Christmas will be merrier for nearly 10,000 kids who will receive backpacks filled with toys and other goodies courtesy of Georgia Baptists.
The Christmas backpack ministry – done through a partnership with the Georgia Baptist Mission Board, the state’s Baptist associations, and local churches – ensures that every needy child receives gifts.
“This is a ministry that our churches have gotten excited about in a big way,” said Ricky Thrasher, the state Mission Board’s liaison to the associations. “It’s a tangible way for our churches to show children they’re loved. God always has a way of putting the right backpack with the right children.”
Each year in the weeks leading up to Christmas, eager children gather with their parents to receive their backpacks, which are stuffed with a variety of toys, hygiene items, Bibles, non-perishable foods, clothing, school supplies and other items.
Gift suggestions for younger children include small cars, balls, dolls, stuffed animals, kazoos, harmonicas, yo-yos, jump ropes, sidewalk chalk, card games like Ol’ Maid and Go Fish, Slinkys, Etch A Sketches, and Frisbees.
For older children, depending on gender, gifts might include costume jewelry, friendship bracelets, craft kits, LEGOs, hand-held electronic games, flashlights, basketballs, soccer balls, even NERF footballs.
“One thing is certain, Georgia Baptists know how to make Christmas special for children,” Thrasher said. “I’ve never seen a child disappointed by what they find in these backpacks. You’d be surprised how many items they can squeeze into these backpacks.”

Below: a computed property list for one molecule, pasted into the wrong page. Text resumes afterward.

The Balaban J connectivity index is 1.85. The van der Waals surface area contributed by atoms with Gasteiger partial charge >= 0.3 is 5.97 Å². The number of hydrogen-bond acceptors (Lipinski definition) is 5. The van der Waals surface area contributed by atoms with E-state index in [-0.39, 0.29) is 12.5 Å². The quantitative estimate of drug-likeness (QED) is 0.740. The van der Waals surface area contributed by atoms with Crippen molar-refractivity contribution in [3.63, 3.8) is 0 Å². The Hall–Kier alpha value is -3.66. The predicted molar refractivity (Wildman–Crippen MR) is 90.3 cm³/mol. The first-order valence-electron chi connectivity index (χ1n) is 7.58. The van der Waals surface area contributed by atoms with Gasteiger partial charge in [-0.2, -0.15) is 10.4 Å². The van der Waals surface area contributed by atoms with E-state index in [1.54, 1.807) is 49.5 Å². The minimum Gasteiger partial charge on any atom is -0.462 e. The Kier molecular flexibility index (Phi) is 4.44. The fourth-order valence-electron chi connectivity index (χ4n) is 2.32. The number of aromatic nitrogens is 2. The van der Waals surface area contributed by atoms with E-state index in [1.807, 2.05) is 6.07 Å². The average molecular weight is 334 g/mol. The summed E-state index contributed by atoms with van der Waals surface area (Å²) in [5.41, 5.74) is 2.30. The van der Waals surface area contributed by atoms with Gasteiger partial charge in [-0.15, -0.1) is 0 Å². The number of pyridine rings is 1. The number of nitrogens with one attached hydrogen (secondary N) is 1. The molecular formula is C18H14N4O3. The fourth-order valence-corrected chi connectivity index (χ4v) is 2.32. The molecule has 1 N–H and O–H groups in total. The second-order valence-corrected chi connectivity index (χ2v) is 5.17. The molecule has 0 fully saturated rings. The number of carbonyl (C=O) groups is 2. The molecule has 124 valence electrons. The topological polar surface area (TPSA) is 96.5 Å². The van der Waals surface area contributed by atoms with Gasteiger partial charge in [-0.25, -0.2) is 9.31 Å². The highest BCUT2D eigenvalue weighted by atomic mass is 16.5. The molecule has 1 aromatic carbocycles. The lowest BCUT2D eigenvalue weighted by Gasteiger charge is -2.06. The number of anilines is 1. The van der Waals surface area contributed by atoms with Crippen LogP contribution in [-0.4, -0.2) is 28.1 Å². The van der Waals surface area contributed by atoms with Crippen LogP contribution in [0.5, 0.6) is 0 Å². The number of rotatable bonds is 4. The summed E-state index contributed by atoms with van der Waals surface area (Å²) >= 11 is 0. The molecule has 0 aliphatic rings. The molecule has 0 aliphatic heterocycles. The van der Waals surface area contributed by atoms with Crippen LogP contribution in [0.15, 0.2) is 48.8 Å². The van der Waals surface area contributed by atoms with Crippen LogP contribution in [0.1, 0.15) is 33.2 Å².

Gene Roberts, associational missionary in the Summerhill Baptist Association, said volunteers from his churches will be handing out more than 1,100 backpacks in the next two weeks in Dawson, Preston and Lumpkin.
The distribution will be the culmination of months of shopping for gifts and filling the backpacks, Roberts said.
“It’s a way for churches to serve their Jerusalem,” he said. “It’s a great ministry. The churches are planting seeds, and the children are hearing the gospel.”
Roberts said children and their parents typically gather in a gymnasium or other large room. A church leader will present the gospel, including the real meaning of Christmas. After that, the children will line up at different stations, based on age and gender, and receive their backpacks.
Thrasher said the backpacks go to needy children in Georgia as well as to children in impoverished areas of central Appalachia and elsewhere.
“This is a ministry I’m glad I get to be a part of,” he said. “We’re not just giving gifts. We’re giving children something to smile about by letting them know we love them and that Jesus loves them, too.”